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Apparently, Baby Driver's Cars Kept Breaking On The Set

Baby Driver

Baby Driver, the new film from Edgar Wright, has some of the best practical stunt driving that we've seen on screen in a long time. While the cars really did most of what we see them do on screen, the action apparently took its toll on the vehicles. It sounds like a lot of the movie's budget was spent on fixing cars, mostly because some of the stunts the team needed to pull off were things that some of these cars were designed not to do. According to stunt coordinator Darrin Prescott...

We're asking a lot of them. The Mercedes, we broke a lot in prep because we needed it to drift. We're basically taking the millions, and millions, of dollars Mercedes spent to keep that car and safe, and trying to override all of that. We ended up breaking the Mercedes a bunch of times. They had to ship in axles from different places. It's a challenge, man.

Today, when it comes to driving cars, safety is the most important thing. This means that most automobile manufacturers spend a lot of time and money to make sure that a car's safety features will prevent bad things from happening. Of course, in Baby Driver, the stunt drivers are specifically trying to do those things, so when intent meets safety features, apparently things break down. Mercedes aren't supposed to drift, because, for most people, that would be incredibly dangerous. It seems that forcing it to drift is an option, but you'll need new axles when you're done.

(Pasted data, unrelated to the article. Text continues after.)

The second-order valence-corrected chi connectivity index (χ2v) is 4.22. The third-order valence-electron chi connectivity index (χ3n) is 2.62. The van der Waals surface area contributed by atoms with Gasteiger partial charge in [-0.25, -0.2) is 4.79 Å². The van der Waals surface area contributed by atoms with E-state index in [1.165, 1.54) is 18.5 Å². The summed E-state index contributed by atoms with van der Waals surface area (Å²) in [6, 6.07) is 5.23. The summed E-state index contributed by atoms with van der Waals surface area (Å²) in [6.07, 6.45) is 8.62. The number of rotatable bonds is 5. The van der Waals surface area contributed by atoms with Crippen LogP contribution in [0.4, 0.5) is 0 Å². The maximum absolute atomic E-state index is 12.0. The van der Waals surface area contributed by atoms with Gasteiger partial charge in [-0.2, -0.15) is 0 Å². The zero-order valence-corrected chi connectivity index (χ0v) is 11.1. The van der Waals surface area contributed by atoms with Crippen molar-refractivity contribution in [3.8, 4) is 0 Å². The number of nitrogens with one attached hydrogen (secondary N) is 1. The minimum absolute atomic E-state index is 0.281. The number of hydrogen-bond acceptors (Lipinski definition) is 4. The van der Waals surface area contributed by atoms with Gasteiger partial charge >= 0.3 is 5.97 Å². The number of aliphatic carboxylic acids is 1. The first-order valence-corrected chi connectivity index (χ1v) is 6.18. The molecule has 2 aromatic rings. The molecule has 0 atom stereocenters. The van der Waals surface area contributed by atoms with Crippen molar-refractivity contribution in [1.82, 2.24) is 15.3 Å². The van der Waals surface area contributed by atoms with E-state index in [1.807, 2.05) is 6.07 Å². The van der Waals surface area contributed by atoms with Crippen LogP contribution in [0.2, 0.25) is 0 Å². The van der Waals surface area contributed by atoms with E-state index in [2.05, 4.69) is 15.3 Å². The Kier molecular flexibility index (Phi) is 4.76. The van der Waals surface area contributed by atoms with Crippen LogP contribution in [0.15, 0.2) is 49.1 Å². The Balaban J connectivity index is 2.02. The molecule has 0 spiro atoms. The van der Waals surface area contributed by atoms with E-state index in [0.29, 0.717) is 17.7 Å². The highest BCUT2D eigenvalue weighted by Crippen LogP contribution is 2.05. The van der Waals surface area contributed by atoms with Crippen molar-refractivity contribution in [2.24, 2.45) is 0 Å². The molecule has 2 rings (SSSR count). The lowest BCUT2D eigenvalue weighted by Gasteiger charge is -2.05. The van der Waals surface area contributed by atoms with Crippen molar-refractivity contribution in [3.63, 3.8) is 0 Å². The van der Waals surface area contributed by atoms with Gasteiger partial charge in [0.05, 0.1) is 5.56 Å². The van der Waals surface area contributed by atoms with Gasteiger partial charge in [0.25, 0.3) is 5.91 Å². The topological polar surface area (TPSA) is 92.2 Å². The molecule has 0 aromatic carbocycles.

Baby Driver had an estimated budget of $34 million, which is peanuts compared to your average action movie these days. Perhaps it would have been even less if the film hadn't needed to repair cars so often.

Mercedes aren't the only car that gets beat to hell in Baby Driver. In the film, Ansel Elgort's Baby drives an SUV and a Subaru WRX as well, putting both of them through some serious punishment. Darrin Prescott tells Entertainment Weekly that the Subaru's also had a tendency to breakdown because the cars were being pushed past their limits.

Still, while the cars may not have had the best time going through the stunts necessary, they still did them, which is fairly impressive. The vast majority of the action sequences in Baby Driver were done practically, so when you see a car spin 180 degrees, slide through a narrow gap, and then spin another 180 degrees, the car really did that, though it may have fallen apart afterward.

The final product of Baby Driver is something to see, it's got great action and an even better soundtrack, which is an integral part of the story. You can check it out in theaters now.

Dirk Libbey

CinemaBlend’s resident theme park junkie and amateur Disney historian. Armchair Imagineer. Epcot Stan. Future Club 33 Member.